THE HAGUE, Netherlands — A U.N. court convicted six Bosnian Croat political and military leaders Wednesday of persecuting, expelling and murdering Muslims during Bosnia's war and said leaders in neighboring Croatia helped hatch and execute their plan to carve out a Croat state in Bosnia.
It was the Yugoslav war crimes tribunal's most unequivocal statement of Zagreb's involvement in Bosnia's 1992-95 conflict and followed the acquittals late last year of two Croat generals accused of atrocities against Serbs, a ruling that reinforced many Croats' view that their country was a victim in the Balkan wars.
A majority of the three-judge panel said the late-Croat President Franjo Tudjman was a key member of a plan to create a Croat ministate in Bosnia with the aim of later uniting it with his country to create a greater Croatia, or leaving it as a separate independent state.
Past rulings by the court have labeled fighting between Muslims and Croats in Bosnia an international armed conflict because of Zagreb's involvement, but Wednesday's ruling explicitly named Tudjman and his former defense minister, Gojko Susak.
"This is the first time the court has been very clear and adamant about the significant role played by Tudjman and Susak," prosecutor Kenneth Scott said. "There's no question in my view that's one of the most historical, remarkable things about the case."
Tudjman died in 1999 and was never indicted by the Hague-based court.
Croatia's liberal prime minister, Zoran Milanovic, said the tribunal judgment "does not correspond with the truth" and expressed hope it would be overturned on appeal.
"Reality is sometimes complicated, but sometimes it is very simple," he said. "Croatia made some mistakes in Bosnia, but it was also a partner and helped a lot."
The court handed down sentences ranging from 10 to 25 years' imprisonment for the six suspects.
The longest sentence was handed down to Jadranko Prlic, former leader of the self-proclaimed Croatian community and later republic of Herceg-Bosna. Also convicted were Bruno Stojic, Slobodan Praljak, Milivoj Petkovic, Valentin Coric and Berislav Pusic, all high-ranking political or military figures.
The trial, which began in April 2006, provided a reminder of the complex ethnic jigsaw that fueled fighting in Bosnia and continues to create frictions in the country even today. While many cases at the 20-year-old tribunal focus on crimes by Serbs, the case that ended Wednesday highlighted vicious crimes by Croats, who are Catholics, targeting Muslims.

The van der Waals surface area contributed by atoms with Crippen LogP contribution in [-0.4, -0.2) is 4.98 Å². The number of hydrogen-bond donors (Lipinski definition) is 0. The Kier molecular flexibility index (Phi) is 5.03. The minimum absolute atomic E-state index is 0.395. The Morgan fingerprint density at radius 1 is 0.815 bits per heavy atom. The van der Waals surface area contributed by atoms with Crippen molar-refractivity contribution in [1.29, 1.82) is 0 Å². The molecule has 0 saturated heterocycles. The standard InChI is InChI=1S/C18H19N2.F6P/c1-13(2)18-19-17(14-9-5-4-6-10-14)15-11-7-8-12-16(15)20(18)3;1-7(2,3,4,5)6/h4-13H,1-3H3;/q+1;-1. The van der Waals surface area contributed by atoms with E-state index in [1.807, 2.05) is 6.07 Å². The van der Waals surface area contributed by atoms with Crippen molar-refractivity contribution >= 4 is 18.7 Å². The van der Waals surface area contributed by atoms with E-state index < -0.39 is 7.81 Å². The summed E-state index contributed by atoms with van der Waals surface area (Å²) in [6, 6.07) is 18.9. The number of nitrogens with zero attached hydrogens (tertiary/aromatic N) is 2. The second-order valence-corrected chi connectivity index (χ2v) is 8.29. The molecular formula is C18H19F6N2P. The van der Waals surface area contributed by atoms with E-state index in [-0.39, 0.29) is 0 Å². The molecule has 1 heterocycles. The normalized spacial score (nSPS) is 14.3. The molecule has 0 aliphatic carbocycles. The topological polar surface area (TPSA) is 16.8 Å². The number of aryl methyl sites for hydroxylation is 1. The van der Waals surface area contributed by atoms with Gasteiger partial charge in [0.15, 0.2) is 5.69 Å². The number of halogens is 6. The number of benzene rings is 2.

The judges ruled that murders, rapes, illegal expulsions and torture of Muslims "were not the random acts of a few unruly soldiers" but part of a plan to permanently remove Muslims from territory claimed by Bosnian Croats, Presiding Judge Jean-Claude Antonetti told a packed courtroom.
Antonetti said the majority ruled that Croatia had overall control over the Bosnian Croat entity and its armed forces and that Croat troops fought alongside Bosnian Croat forces.
According to the 2,629-page ruling by Antonetti and Judges Arpad Prandler of Hungary and Stephan Trechsel of Switzerland, Bosnian Croats and Croat leaders including Tudjman realized that to create the new state, "it was necessary to modify the ethnic composition of the territories" and that triggered the large-scale crimes aimed at driving out Muslims and other non-Croats.
Both Antonetti and Trechsel added partially dissenting opinions to the judgment.
The judges also said that Bosnian Croat forces carried out what is widely viewed as one of the signature acts of cultural vandalism of the entire Bosnian war, the destruction of Mostar's centuries-old bridge over the Neretva River in 1993.
They said that although the bridge was a legitimate military target because Bosnia's army used it, "its destruction constituted disproportionate damage for the Muslim civilian population of Mostar."
The bridge's elegant arch high over the river linking the two sides of Mostar has since been rebuilt.
In Mostar, survivors of Croat-run camps watched the proceedings live on TV.
"There is no penalty for what we have been through. The entire verdict is true," said Izo Alimanovic, who spent 323 days in prison camps. "People were suffering and our lives there every day hanging just on one tiny thread."
The six defendants showed no emotion as Antonetti, who is French, read out their convictions and sentences. Their attorneys are expected to appeal the convictions.
Outlining some of the abuse meted out by Bosnian Croats, Antonetti said girls were raped, men were forced to work near battle lines and one Muslim prisoner was ordered to lick up his own blood so it would not stain Croat territory.
AP writer Jovana Gec in Belgrade, Serbia, Eldar Emric and Amer Cohadzic in Mostar, Bosnia, contributed to this story.